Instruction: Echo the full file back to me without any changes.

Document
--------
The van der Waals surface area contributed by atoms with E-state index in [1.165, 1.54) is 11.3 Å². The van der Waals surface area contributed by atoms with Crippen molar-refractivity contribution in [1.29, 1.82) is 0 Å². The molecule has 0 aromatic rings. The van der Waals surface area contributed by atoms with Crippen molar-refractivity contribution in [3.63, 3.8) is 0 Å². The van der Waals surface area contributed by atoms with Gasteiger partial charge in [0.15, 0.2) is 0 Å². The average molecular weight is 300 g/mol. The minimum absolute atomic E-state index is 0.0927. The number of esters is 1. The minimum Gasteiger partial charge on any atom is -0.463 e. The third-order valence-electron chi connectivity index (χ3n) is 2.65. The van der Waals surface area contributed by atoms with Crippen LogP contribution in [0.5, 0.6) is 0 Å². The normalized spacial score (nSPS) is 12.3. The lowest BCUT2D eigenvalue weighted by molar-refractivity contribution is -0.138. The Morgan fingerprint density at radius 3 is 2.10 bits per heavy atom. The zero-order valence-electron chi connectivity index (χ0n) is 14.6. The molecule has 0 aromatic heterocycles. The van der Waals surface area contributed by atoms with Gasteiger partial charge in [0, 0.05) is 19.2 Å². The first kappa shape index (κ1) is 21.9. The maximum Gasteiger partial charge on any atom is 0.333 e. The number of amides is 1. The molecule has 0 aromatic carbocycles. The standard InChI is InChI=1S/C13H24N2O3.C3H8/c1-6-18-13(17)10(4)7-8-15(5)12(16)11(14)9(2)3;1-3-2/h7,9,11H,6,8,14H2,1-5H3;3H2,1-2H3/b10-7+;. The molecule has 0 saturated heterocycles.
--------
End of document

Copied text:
The van der Waals surface area contributed by atoms with E-state index in [1.165, 1.54) is 11.3 Å². The van der Waals surface area contributed by atoms with Crippen molar-refractivity contribution in [1.29, 1.82) is 0 Å². The molecule has 0 aromatic rings. The van der Waals surface area contributed by atoms with Crippen molar-refractivity contribution in [3.63, 3.8) is 0 Å². The van der Waals surface area contributed by atoms with Gasteiger partial charge in [0.15, 0.2) is 0 Å². The average molecular weight is 300 g/mol. The minimum absolute atomic E-state index is 0.0927. The number of esters is 1. The minimum Gasteiger partial charge on any atom is -0.463 e. The third-order valence-electron chi connectivity index (χ3n) is 2.65. The van der Waals surface area contributed by atoms with Crippen LogP contribution in [0.5, 0.6) is 0 Å². The normalized spacial score (nSPS) is 12.3. The lowest BCUT2D eigenvalue weighted by molar-refractivity contribution is -0.138. The Morgan fingerprint density at radius 3 is 2.10 bits per heavy atom. The zero-order valence-electron chi connectivity index (χ0n) is 14.6. The molecule has 0 aromatic heterocycles. The van der Waals surface area contributed by atoms with Gasteiger partial charge in [0, 0.05) is 19.2 Å². The first kappa shape index (κ1) is 21.9. The maximum Gasteiger partial charge on any atom is 0.333 e. The number of amides is 1. The molecule has 0 aromatic carbocycles. The standard InChI is InChI=1S/C13H24N2O3.C3H8/c1-6-18-13(17)10(4)7-8-15(5)12(16)11(14)9(2)3;1-3-2/h7,9,11H,6,8,14H2,1-5H3;3H2,1-2H3/b10-7+;. The molecule has 0 saturated heterocycles.